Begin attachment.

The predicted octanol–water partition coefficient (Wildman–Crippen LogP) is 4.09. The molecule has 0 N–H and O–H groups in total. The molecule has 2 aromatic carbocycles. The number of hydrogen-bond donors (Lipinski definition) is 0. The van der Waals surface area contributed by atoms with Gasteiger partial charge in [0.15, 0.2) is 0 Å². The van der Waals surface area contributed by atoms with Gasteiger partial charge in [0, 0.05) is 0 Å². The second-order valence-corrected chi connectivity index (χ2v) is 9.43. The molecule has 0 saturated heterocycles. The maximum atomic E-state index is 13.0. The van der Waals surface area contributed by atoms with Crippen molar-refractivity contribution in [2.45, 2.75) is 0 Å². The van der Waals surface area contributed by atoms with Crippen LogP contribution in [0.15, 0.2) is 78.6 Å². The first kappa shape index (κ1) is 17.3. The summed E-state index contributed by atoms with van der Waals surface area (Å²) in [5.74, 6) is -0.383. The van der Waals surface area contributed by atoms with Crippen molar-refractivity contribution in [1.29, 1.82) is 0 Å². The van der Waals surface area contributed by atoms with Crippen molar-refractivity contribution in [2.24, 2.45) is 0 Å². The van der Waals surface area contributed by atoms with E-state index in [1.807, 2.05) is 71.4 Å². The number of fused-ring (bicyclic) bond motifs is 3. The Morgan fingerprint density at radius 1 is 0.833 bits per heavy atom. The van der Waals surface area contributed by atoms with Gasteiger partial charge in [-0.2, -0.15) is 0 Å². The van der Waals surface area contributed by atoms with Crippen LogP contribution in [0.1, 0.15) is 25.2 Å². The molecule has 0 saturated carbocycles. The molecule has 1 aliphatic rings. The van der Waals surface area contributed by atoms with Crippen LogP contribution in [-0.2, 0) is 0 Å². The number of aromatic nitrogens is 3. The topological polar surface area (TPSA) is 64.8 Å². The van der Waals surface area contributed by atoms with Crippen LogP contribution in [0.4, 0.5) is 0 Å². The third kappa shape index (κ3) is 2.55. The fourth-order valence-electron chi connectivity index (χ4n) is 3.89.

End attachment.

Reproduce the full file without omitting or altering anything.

The predicted octanol–water partition coefficient (Wildman–Crippen LogP) is 4.09. The molecule has 0 N–H and O–H groups in total. The molecule has 2 aromatic carbocycles. The number of hydrogen-bond donors (Lipinski definition) is 0. The van der Waals surface area contributed by atoms with Gasteiger partial charge in [0.15, 0.2) is 0 Å². The van der Waals surface area contributed by atoms with Gasteiger partial charge in [0, 0.05) is 0 Å². The second-order valence-corrected chi connectivity index (χ2v) is 9.43. The molecule has 0 saturated heterocycles. The maximum atomic E-state index is 13.0. The van der Waals surface area contributed by atoms with Crippen molar-refractivity contribution in [2.45, 2.75) is 0 Å². The van der Waals surface area contributed by atoms with Crippen LogP contribution in [0.15, 0.2) is 78.6 Å². The first kappa shape index (κ1) is 17.3. The summed E-state index contributed by atoms with van der Waals surface area (Å²) in [5.74, 6) is -0.383. The van der Waals surface area contributed by atoms with Crippen molar-refractivity contribution in [1.29, 1.82) is 0 Å². The van der Waals surface area contributed by atoms with Crippen molar-refractivity contribution in [2.24, 2.45) is 0 Å². The van der Waals surface area contributed by atoms with E-state index in [1.807, 2.05) is 71.4 Å². The number of fused-ring (bicyclic) bond motifs is 3. The Morgan fingerprint density at radius 1 is 0.833 bits per heavy atom. The van der Waals surface area contributed by atoms with Gasteiger partial charge in [-0.2, -0.15) is 0 Å². The van der Waals surface area contributed by atoms with Crippen LogP contribution in [0.1, 0.15) is 25.2 Å². The molecule has 0 saturated carbocycles. The molecule has 1 aliphatic rings. The van der Waals surface area contributed by atoms with Crippen LogP contribution in [-0.2, 0) is 0 Å². The number of aromatic nitrogens is 3. The topological polar surface area (TPSA) is 64.8 Å². The van der Waals surface area contributed by atoms with Crippen LogP contribution in [0.4, 0.5) is 0 Å². The third kappa shape index (κ3) is 2.55. The fourth-order valence-electron chi connectivity index (χ4n) is 3.89.